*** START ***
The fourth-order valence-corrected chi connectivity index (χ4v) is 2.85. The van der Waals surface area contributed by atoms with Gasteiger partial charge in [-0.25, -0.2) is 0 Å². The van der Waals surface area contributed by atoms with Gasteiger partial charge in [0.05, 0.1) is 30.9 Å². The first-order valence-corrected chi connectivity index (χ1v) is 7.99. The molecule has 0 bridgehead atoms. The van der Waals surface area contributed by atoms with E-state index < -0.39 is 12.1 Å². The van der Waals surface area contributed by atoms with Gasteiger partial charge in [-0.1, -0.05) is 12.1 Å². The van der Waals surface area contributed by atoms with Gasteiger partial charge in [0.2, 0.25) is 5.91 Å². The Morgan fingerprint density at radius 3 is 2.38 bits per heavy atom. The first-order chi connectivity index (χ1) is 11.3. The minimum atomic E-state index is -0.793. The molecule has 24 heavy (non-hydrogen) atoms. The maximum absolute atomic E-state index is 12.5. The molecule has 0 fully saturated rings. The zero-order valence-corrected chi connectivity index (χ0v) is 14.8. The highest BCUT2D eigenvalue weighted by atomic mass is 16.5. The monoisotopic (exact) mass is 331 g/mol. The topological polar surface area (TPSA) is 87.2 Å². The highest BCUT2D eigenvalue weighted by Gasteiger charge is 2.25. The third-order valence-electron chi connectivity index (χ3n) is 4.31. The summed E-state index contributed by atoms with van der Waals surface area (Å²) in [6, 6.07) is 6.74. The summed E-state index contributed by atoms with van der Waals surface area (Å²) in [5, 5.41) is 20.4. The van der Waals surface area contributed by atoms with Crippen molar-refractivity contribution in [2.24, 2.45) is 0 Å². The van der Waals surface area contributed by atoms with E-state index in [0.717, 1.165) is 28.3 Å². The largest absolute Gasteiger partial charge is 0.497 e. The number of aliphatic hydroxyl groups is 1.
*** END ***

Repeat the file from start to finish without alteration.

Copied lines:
The fourth-order valence-corrected chi connectivity index (χ4v) is 2.85. The van der Waals surface area contributed by atoms with Gasteiger partial charge in [-0.25, -0.2) is 0 Å². The van der Waals surface area contributed by atoms with Gasteiger partial charge in [0.05, 0.1) is 30.9 Å². The first-order valence-corrected chi connectivity index (χ1v) is 7.99. The molecule has 0 bridgehead atoms. The van der Waals surface area contributed by atoms with E-state index < -0.39 is 12.1 Å². The van der Waals surface area contributed by atoms with Gasteiger partial charge in [-0.1, -0.05) is 12.1 Å². The van der Waals surface area contributed by atoms with Gasteiger partial charge in [0.2, 0.25) is 5.91 Å². The Morgan fingerprint density at radius 3 is 2.38 bits per heavy atom. The first-order chi connectivity index (χ1) is 11.3. The minimum atomic E-state index is -0.793. The molecule has 24 heavy (non-hydrogen) atoms. The maximum absolute atomic E-state index is 12.5. The molecule has 0 fully saturated rings. The zero-order valence-corrected chi connectivity index (χ0v) is 14.8. The highest BCUT2D eigenvalue weighted by atomic mass is 16.5. The monoisotopic (exact) mass is 331 g/mol. The topological polar surface area (TPSA) is 87.2 Å². The highest BCUT2D eigenvalue weighted by Gasteiger charge is 2.25. The third-order valence-electron chi connectivity index (χ3n) is 4.31. The summed E-state index contributed by atoms with van der Waals surface area (Å²) in [6, 6.07) is 6.74. The summed E-state index contributed by atoms with van der Waals surface area (Å²) in [5, 5.41) is 20.4. The van der Waals surface area contributed by atoms with Crippen molar-refractivity contribution in [2.24, 2.45) is 0 Å². The van der Waals surface area contributed by atoms with E-state index in [0.717, 1.165) is 28.3 Å². The largest absolute Gasteiger partial charge is 0.497 e. The number of aliphatic hydroxyl groups is 1.